I can’t guarantee that the method above, using dishwashing detergent will work.

A far better option, especially if the garment or yarn is precious, would be to use a purpose designed wool levelling agent. Use the above method but instead of the detergent use 3% on weight of goods of the levelling agent. Albegal SET is a very good product.

So, for  210gms of wool, use about 6.7mls of Albegal SET, 2.4 litres of water and 35% or less of your original dye amount. Heat your dyebath to a weak boil & hold for 15 to 20 minutes, then cool, rinse & finish as normal.

Please note; re-levelling may alter the colour of your item, it’s more likely to be weaker than darker. If this is a concern add more dye at the start of the re-levelling process.

Prevention of unlevel protein fibre dyeings

  1. Pre-wash your items. Use a small amount of a mild detergent and hand wash your item in warm water (40-50’C) for 5 minutes. This will help to thoroughly wet out your item, remove any water repelling oils & in the case of machine washable wool, help neutralise the pH. No need to rinse afterwards, just squeeze out the excess water.
  2. Use Sodium Sulphate (Glaubers Salt) in your dyebath – between 5% and 10% on weight of goods. Glaubers Salt has a retarding/levelling effect when using acid dyes.
  3. Buffer your additions of acid (vinegar or citric acid). Instead of adding it all at the start, break it up into 4 or 5 portions and add it in stages throughout the dyeing process. Protein fibres require an acid pH (below 7) for the dye to bond to the fibre. The lower the pH the faster the dye will strike onto the fibre. Pale colours only need a mildly acid dyebath; very dark colours need a lower pH. Note: The process to make wool machine washable gives it a higher dye affinity, dyeing pale colours may not require any acid.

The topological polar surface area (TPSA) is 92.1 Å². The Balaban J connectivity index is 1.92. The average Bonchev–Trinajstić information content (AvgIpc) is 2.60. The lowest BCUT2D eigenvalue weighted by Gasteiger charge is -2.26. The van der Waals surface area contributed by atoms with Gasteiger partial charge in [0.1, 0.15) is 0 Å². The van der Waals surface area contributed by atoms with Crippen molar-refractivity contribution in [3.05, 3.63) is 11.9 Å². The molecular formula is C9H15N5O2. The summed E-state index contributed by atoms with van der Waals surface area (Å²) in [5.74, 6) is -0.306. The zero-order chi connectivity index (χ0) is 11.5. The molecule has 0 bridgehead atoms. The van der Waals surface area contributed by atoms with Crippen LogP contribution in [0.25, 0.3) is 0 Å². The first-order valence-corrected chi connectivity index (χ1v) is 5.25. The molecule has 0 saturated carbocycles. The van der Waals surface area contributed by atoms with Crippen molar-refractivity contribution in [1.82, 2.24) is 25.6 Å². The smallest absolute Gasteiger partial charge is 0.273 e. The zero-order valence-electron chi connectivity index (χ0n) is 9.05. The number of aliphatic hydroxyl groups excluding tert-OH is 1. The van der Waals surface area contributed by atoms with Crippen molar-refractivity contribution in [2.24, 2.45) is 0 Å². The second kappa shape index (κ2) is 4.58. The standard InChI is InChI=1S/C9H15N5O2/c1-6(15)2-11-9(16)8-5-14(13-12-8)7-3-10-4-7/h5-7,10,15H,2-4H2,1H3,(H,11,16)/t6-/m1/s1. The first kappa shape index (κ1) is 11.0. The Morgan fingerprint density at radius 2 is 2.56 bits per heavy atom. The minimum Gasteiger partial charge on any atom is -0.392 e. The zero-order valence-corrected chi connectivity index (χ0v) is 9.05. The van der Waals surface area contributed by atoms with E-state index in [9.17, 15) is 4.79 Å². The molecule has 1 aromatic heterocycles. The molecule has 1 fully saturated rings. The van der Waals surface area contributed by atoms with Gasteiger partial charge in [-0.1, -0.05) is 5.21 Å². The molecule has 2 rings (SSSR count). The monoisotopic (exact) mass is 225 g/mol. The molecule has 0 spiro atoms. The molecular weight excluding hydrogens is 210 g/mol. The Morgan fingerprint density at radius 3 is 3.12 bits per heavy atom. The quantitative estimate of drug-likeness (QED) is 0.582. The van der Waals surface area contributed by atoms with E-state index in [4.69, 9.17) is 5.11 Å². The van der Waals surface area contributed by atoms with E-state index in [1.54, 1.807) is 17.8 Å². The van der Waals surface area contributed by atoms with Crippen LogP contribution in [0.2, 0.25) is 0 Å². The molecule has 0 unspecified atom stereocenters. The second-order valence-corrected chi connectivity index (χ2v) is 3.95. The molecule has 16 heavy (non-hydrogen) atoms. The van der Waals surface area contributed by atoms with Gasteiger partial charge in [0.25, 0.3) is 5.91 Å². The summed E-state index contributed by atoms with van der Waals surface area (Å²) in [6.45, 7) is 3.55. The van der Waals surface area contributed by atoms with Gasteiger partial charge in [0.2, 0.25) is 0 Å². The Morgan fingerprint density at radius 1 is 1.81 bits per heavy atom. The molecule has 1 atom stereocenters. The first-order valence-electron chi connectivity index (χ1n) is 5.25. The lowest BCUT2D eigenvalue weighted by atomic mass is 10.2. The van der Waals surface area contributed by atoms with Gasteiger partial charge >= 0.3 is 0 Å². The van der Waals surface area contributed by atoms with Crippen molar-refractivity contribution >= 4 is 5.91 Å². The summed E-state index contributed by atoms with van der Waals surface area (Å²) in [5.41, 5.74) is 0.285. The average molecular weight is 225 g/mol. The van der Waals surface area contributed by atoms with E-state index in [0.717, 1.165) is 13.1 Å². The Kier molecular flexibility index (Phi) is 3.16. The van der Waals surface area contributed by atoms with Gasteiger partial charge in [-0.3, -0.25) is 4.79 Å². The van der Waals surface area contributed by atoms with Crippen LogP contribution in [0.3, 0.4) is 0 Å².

4. Use a levelling agent. You could try dishwashing detergent – between 1 & 2 grams for every litre of your dyebath. Much better is a chemically product designed for the job. These work in two ways, either they join with the fibre or the dye. These bonds slowly break as the dyebath heats allowing even absorption of the dye onto the fibre. Use 1% on weight of the item being dyed.
  5. Don’t start the dyeing too hot and control your heating rate. Begin at around 38’C (starting cold is also okay) and heat to 96°C at around 1°C per minute. Use pauses in heating to achieve this. Be patient, slower is better.
  6. Some sort of movement of the dyebath is needed. Stir, shake or rattle, find some way to have the dyebath gently moving through the fibre.

Hopefully some or all of these steps will help you achieve a nice even dyeing of your items. If you have any specific questions pass them onto Jade (jade@platypusyarn.com.au)and I’ll attempt to answer.

Dr Dyer.



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Machine Washable Wool


Wool is durable and resilient.  The molecular structure of wool means that it can be stretched 50% of it’s length when wet, and 30% when dry, and still return to it’s original shape. Bend a wool fibre up to 20,000 times on itself; it still won’t break.  It is flame resistant, and hygroscopic (takes up moisture) so it is great for both cool and hot climates. In fact, it seems to be the perfect fibre.  BUT- it has to be treated like a queen, especially when washing.